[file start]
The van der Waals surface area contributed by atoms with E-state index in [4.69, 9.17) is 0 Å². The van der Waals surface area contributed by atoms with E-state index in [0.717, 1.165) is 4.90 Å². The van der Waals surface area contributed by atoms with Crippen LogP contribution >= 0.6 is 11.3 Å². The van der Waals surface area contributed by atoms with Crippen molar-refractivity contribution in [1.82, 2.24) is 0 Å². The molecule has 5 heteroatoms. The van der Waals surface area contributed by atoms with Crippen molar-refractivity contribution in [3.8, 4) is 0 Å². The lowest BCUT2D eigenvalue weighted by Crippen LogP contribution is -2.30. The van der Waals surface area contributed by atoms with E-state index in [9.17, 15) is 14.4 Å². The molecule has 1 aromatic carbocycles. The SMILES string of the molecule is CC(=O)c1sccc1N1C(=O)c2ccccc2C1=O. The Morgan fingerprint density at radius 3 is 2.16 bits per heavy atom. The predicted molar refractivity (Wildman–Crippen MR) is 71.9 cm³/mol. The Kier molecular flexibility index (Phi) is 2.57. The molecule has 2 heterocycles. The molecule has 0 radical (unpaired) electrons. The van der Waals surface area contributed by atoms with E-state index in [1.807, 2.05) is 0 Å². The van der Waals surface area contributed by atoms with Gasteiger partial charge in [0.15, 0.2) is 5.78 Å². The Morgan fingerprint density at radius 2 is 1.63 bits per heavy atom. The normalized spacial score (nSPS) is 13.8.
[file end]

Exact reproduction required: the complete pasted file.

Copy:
The van der Waals surface area contributed by atoms with E-state index in [4.69, 9.17) is 0 Å². The van der Waals surface area contributed by atoms with E-state index in [0.717, 1.165) is 4.90 Å². The van der Waals surface area contributed by atoms with Crippen LogP contribution >= 0.6 is 11.3 Å². The van der Waals surface area contributed by atoms with Crippen molar-refractivity contribution in [1.82, 2.24) is 0 Å². The molecule has 5 heteroatoms. The van der Waals surface area contributed by atoms with Crippen molar-refractivity contribution in [3.8, 4) is 0 Å². The lowest BCUT2D eigenvalue weighted by Crippen LogP contribution is -2.30. The van der Waals surface area contributed by atoms with E-state index in [9.17, 15) is 14.4 Å². The molecule has 1 aromatic carbocycles. The SMILES string of the molecule is CC(=O)c1sccc1N1C(=O)c2ccccc2C1=O. The Morgan fingerprint density at radius 3 is 2.16 bits per heavy atom. The predicted molar refractivity (Wildman–Crippen MR) is 71.9 cm³/mol. The Kier molecular flexibility index (Phi) is 2.57. The molecule has 2 heterocycles. The molecule has 0 radical (unpaired) electrons. The van der Waals surface area contributed by atoms with E-state index in [1.807, 2.05) is 0 Å². The van der Waals surface area contributed by atoms with Gasteiger partial charge in [0.15, 0.2) is 5.78 Å². The Morgan fingerprint density at radius 2 is 1.63 bits per heavy atom. The normalized spacial score (nSPS) is 13.8.